It makes me imagine Florida, or perhaps even southeast Asia---this southeastern North Carolina landscape. This low land, sometimes sandy, oftentimes thick with mud, formerly clear-cut for some long-forgotten "folly" of a development.
What could've been homes for retirees and golf courses and retention ponds, now thick with bayberry and some errant pines.
Back in September one afternoon, back before rifle season for deer, back before duck season. It was bow season, and my brother, David, hoped to stick a doe, or at least practice on a hog. I wanted to get some practice with my iron-sights lever gun. Down at his hunting lease, near Bolivia, not far from Oak Island, "hog tracks were everywhere," he had said.
We mucked through the soggy ground. Down four-wheeler tracks, through tall grass and bayberry, wary of any unusual crawling sensation on our skin. I've never seen more ticks.
A few minutes later, we sat in the "pallet-blind," built with some side-of-the-road pallets, and raised off the muddy ground a foot or so. We were quiet. But not that quiet, with the excited whispers, or more-than-whispers that you have at the start of a hunt, especially at the start of the season, when you haven't been in the field for some time, and all that innate hunter instinct is finally able to be used. We chatted about hunting, about life.
All of the sudden---a snort.
And a few more snorts. A single big ol' sow came down the narrow lane through the bayberry. Then a few more smaller hogs followed. There was corn out there, in the muddy lane, and they were hungry. There they were, only maybe 15 or 20 yards away.
But we moved, or they smelled us, or something wasn't right, and before we knew it they bolted, back into the bayberry, brush so thick you lost sight of their dark and low bodies within inches of entry.
That was our chance. I'd never even seen a feral hog before. That was my chance to shoot one with iron-sights, and for David, his chance to take one with the bow. Those animals that escaped European settlers so long ago, rooting and wallowing in the wild, that today wreak havoc on agriculture across the South.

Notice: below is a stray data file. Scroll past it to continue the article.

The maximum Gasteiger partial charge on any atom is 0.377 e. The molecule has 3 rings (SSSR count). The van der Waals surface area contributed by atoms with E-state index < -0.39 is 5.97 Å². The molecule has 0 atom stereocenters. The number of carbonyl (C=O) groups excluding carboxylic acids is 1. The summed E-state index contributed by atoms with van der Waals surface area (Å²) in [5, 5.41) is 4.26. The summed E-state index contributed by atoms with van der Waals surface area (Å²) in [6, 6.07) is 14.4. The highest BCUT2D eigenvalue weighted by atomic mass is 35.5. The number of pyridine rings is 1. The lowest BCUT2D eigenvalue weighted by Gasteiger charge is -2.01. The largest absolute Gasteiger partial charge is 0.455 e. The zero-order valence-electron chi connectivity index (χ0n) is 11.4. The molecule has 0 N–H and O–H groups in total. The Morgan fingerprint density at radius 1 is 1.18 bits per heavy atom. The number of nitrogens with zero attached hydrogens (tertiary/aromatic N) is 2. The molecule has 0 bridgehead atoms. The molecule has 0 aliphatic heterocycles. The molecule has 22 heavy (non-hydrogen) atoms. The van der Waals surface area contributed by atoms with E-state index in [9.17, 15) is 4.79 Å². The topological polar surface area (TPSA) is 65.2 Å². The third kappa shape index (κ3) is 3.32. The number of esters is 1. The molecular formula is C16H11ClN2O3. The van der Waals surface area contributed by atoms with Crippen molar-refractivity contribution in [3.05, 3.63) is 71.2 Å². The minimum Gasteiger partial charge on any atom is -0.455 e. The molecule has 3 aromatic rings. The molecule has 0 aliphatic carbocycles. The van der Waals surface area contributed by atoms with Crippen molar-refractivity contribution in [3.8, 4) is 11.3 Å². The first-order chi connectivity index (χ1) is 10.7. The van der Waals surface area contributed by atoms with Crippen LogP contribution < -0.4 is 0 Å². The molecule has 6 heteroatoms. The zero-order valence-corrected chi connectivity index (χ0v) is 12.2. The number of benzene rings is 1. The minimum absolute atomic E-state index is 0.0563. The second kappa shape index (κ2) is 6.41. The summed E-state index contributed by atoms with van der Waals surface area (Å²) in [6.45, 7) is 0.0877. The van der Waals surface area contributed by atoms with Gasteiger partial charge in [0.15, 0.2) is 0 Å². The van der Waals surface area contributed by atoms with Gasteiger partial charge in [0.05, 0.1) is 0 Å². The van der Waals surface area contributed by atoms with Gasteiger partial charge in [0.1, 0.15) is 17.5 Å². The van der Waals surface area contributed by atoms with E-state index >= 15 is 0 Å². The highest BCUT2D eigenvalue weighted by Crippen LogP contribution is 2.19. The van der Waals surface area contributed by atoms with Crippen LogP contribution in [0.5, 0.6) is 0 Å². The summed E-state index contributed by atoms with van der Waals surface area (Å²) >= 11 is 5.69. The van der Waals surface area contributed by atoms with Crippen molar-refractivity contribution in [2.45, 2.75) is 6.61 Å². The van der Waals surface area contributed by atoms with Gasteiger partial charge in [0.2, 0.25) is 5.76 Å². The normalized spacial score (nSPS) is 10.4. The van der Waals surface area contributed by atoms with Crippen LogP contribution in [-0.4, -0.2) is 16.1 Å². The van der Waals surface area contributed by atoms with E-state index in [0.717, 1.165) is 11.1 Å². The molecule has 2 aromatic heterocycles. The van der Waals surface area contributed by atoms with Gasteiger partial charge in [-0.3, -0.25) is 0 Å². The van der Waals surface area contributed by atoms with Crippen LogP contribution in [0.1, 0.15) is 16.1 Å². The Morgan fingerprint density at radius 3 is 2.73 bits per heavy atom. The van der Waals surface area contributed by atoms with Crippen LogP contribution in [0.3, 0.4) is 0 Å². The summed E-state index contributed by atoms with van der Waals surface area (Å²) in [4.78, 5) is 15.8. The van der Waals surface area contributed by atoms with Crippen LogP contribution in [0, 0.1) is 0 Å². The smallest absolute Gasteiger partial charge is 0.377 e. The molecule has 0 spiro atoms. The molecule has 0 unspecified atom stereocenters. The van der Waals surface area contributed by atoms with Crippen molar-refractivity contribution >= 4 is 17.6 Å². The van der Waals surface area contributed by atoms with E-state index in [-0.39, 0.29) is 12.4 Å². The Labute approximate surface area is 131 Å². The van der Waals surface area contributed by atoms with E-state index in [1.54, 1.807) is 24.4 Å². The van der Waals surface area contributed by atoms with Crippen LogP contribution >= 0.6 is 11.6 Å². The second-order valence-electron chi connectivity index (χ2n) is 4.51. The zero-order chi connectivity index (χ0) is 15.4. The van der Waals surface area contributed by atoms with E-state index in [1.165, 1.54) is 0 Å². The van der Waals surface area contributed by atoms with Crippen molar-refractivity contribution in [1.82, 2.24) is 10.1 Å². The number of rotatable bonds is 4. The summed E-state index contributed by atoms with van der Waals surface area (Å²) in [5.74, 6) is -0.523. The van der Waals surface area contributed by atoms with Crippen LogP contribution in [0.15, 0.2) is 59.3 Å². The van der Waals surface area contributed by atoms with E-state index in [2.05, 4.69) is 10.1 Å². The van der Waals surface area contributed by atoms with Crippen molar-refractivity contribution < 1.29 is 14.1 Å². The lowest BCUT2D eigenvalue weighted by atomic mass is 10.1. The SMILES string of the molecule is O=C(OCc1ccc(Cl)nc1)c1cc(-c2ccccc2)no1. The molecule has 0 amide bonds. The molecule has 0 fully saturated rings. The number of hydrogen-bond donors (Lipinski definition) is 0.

And more silence. Yet in a few minutes, a single hog silently came down the lane, into sight. Right to the corn. We both saw her, and without talking, we somehow had it planned out. David drew back. I raised the short barrel of the lever gun. David would release first. I'd follow up with the rifle if needed.
Then the quick sound of fletching pushing through air. The hog jumped, the arrow going through. In my excitement, not knowing if the arrow found its mark, I sent some lead downrange just to be sure. Off the pig ran, into the sea of bayberry.
We must've hit it. How could we have missed? It was so damn close.
So, a few minutes later, after grabbing a light, into the brush we went, lever gun and .45 in hand. The arrow had hit, there was blood, but not too much. It had rained the days before, we weren't long after a recent storm. Tracking would be tough, with drops of water and drops of blood not looking much different in the shine of the light.
We worked through the brush, following bit of blood after bit of blood. Losing the trail. Backtracking. Finding it again. It was hot and frustrating work. Crouching down to get low under the tall brush.
Finally, in the dark and some time later, David found her. We got our exercise for the day dragging her out.
Success---a first for the bow, and the lever gun. It turned out we both shot her. Tough critters, those hogs.